Thursday, June 03, 2010


JTA has created a new page devoted to the flotilla news.

I hate to say it but this reason alone is one of many that I have privately heard from Democrats lately--some have gone as far as saying now that they wish they would have voted for Sen. John McCain--and most would have if it weren't for his choosing Alaska Governor Sarah Palin. Many Jews I know are tired of the anti-Israel backlash. It's unfortunate, too, because Democratic Congressmen and Senators used to be some of the biggest defenders of Israel's right to defend herself. Yes, Vice President Biden said they were right to defend herself against attacks from the alleged "humanitarian activists." There is still a large number of pro-Israel voters that remain Democrats. However, this could very well change.
The Obama administration appears to be rebuffing calls from some Jewish groups for the United States to be more assertive and public in defending Israel regarding the flotilla incident.

The bluntest appeal for a more pronounced pro-Israel posture came from Abraham Foxman, the Anti-Defamation League's national director, who is in Israel meeting with the Israeli leadership.

"The U.S. should reiterate its support and understanding for Israel, that as a sovereign and democratic nation it has the right to act on behalf of its national security and express its confidence that Israel can conduct its own investigation into the matter without the intrusion of international bodies," Foxman told JTA.[...]

The American Israel Public Affairs Committee acknowledged the Obama administration's bulwark against the tougher demands for Israel's isolation, but made clear it wanted more.

"It would have been preferable if the U.N. and Obama administration had blocked any action implying criticism of Israel for defending itself," AIPAC said in a memo. "Nonetheless, intervention by the United States prevented passage of a Security Council resolution condemning Israel. The administration continues to express its confidence in Israel's ability to conduct its own investigation of the incident despite calls for an international inquiry."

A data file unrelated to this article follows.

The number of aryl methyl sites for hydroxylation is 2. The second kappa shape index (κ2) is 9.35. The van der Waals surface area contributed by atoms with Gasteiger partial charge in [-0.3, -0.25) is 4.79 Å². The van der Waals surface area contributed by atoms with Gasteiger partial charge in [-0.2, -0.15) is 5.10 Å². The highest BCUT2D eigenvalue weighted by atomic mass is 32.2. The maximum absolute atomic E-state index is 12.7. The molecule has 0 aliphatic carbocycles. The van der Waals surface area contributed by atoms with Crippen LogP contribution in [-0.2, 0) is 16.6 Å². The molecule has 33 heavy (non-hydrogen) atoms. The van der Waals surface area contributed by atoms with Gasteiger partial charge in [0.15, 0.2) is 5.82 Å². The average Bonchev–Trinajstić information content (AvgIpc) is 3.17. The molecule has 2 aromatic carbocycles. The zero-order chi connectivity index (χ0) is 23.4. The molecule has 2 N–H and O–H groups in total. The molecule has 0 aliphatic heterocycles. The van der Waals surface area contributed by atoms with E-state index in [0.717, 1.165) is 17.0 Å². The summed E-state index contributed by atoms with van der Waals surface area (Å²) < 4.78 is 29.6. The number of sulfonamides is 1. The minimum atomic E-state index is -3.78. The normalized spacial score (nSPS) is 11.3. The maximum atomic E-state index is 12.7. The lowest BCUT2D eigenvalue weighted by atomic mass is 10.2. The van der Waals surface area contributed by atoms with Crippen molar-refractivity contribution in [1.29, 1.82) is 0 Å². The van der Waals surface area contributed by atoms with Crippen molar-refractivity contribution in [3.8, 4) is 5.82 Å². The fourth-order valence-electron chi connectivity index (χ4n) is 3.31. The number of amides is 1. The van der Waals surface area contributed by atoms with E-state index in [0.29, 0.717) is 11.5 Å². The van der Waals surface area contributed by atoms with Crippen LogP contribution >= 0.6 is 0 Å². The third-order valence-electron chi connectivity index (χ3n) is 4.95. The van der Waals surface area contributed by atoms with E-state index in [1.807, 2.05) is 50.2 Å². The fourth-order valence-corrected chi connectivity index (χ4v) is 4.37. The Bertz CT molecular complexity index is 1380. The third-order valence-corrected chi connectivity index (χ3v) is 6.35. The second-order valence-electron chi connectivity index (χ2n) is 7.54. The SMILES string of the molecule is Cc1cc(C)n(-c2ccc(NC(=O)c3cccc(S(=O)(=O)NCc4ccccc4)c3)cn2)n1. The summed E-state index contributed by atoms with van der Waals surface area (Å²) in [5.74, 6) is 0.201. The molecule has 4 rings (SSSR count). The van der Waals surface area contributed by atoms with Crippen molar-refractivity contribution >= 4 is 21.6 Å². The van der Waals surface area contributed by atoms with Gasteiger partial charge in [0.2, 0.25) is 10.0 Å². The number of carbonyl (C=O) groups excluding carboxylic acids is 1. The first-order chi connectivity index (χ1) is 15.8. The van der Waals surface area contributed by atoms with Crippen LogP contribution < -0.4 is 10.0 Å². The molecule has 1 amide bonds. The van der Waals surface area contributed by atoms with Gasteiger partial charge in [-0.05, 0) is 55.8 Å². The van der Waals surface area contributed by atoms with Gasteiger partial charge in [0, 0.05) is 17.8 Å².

AIPAC also insisted that “the United States must now maintain its longstanding position not to allow the Security Council and other U.N. organs such as the U.N. Human Rights Council to exploit unfortunate incidents by passing biased, anti-Israel resolutions that obscure the truth and accomplish nothing."

Had AIPAC been certain that the United States was committed to blocking such resolutions down the line, the pro-Israel lobby likely would not have made the recommendation.

No such certainty appears in the offing: Statements from Obama administration officials suggest that they are withholding judgment until the facts become clearer, and that meanwhile, the White House wants to see an easing of the blockade that triggered the aid flotilla.

A White House statement describing Obama's call with Turkish Prime Minister Recep Tayip Erdogan said the U.S. president "affirmed the United States position in support of a credible, impartial and transparent investigation of the facts surrounding this tragedy. The president affirmed the importance of finding better ways to provide humanitarian assistance to the people of Gaza without undermining Israel’s security."
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PM Netanyahu is considering a UN role in the blockade.
Netanyahu scheduled a discussion with his inner Cabinet on Thursday to discuss the possibility. Under the plan, the United Nations would be asked to inspect goods to be transferred to Gaza at the Ashdod port, Reuters and Israel's Channel 2 reported. Israel would still require that building materials and weapons be barred from the coastal strip, which is run by the terrorist organization Hamas.
From Stand With Us, we now have

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